As the saying goes, something cheap can turn out to be expensive. Unfortunately that is often the case for patients who undergo bariatric surgery for obesity in countries where such operations cost three or four times less than they would in a private hospital in Malaga, where the complete process is likely to range from 14,000 to 15,000 euros.
The problem is that bariatric surgery is complicated and should only be carried out by experienced surgeons who are authorised to carry out this type of operation. They also need to work as part of a multidisciplinary team so that they are able to immediately resolve any complications that may occur.
One of the reasons that morbidly obese patients go abroad for bariatric surgery is the long waiting list to have the operation on the health service in Malaga. The delay can be as long as six years, because these operations were not included in a decree which sets a maximum waiting time.
The situation has become even worse with the present coronavirus pandemic, because operations for obesity have been suspended for several months in health service hospitals in Andalucía.
While there is such a long wait here, there are clinics in Turkey offering to carry out these operations for 3,000 euros, and others in Lithuania for just over 6,000 euros, so some people decide to travel to these countries for surgery.
The problem is when complications arise and the patient has to stay in hospital longer than expected, because the hospital bill can then become much more expensive.
There can also be problems after the patient has returned home to Malaga and they have to be treated by the health service, or a private hospital if the patient can afford to pay for it.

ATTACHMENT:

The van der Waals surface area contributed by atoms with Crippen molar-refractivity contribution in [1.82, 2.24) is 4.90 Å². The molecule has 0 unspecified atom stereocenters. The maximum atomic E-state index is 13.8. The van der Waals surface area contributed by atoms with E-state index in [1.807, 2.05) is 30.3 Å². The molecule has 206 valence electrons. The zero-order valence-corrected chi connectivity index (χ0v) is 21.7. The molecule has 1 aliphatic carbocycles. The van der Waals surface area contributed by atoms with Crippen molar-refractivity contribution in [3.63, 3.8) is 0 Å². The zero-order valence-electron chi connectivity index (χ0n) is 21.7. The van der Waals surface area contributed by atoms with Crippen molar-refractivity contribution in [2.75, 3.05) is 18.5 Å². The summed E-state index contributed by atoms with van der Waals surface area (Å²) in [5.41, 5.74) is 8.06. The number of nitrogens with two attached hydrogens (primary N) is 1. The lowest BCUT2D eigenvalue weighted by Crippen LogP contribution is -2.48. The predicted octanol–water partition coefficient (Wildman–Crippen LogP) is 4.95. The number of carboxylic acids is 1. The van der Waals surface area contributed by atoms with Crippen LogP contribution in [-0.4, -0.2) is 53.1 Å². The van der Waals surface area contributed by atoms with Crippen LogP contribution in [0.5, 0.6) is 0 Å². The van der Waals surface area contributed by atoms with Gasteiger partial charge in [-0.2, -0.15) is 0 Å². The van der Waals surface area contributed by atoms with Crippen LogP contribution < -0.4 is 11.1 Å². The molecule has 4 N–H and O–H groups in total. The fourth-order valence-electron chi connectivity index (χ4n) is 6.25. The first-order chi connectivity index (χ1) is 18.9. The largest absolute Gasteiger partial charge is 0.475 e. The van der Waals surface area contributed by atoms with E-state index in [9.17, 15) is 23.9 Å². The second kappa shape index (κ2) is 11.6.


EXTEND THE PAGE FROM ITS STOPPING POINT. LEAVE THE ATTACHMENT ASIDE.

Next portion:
"Surgery for obesity isn't something that any surgeon is able to do. It is a complicated operation and it requires a multidisciplinary team of professionals who carry out a complete study of each case before the surgery takes place. Health comes first.
"People need to be very careful in choosing where to have their operation, because their life is at stake," says César Ramírez, who is the head of General and Digestive Surgery at the Quirónsalud Málaga hospital.
Because these patients need complete care, they should be seen by endocrinologists, nutritionists, surgeons, psychologists, interventionist radiographers and intensive medicine practitioners, insists the head of the Gastroesophageal Surgery and Obesity Init at the Regional Hospital (formerly called the Carlos Haya), Javier Moreno.
He warns of the dangers of low-cost bariatric surgery abroad because of the risks associated with these operations, and says they need to be carried out in accredited and solvent hospitals.
"No patient needs to leave Malaga to undergo surgery for obesity, because in both the health service and the private sector there are highly-trained professionals and guarantees of quality," says César Ramírez.
He stresses that with these patients surgery is a last resort and should only take place if an endocrinologist recommends it.
It must be carried out with very safe technology, and he says the surgeon who carries out the operation should be the person who monitors the patient afterwards. This is often not the case when the surgery takes place in a private clinic abroad.
Bariatric or obesity surgery is the final solution for people whose weight is so excessive that it is causing different health problems. Once other slimming methods have failed, and after being seen by an endocrinology specialist, surgery is sometimes considered the best option for a sufficient weight loss.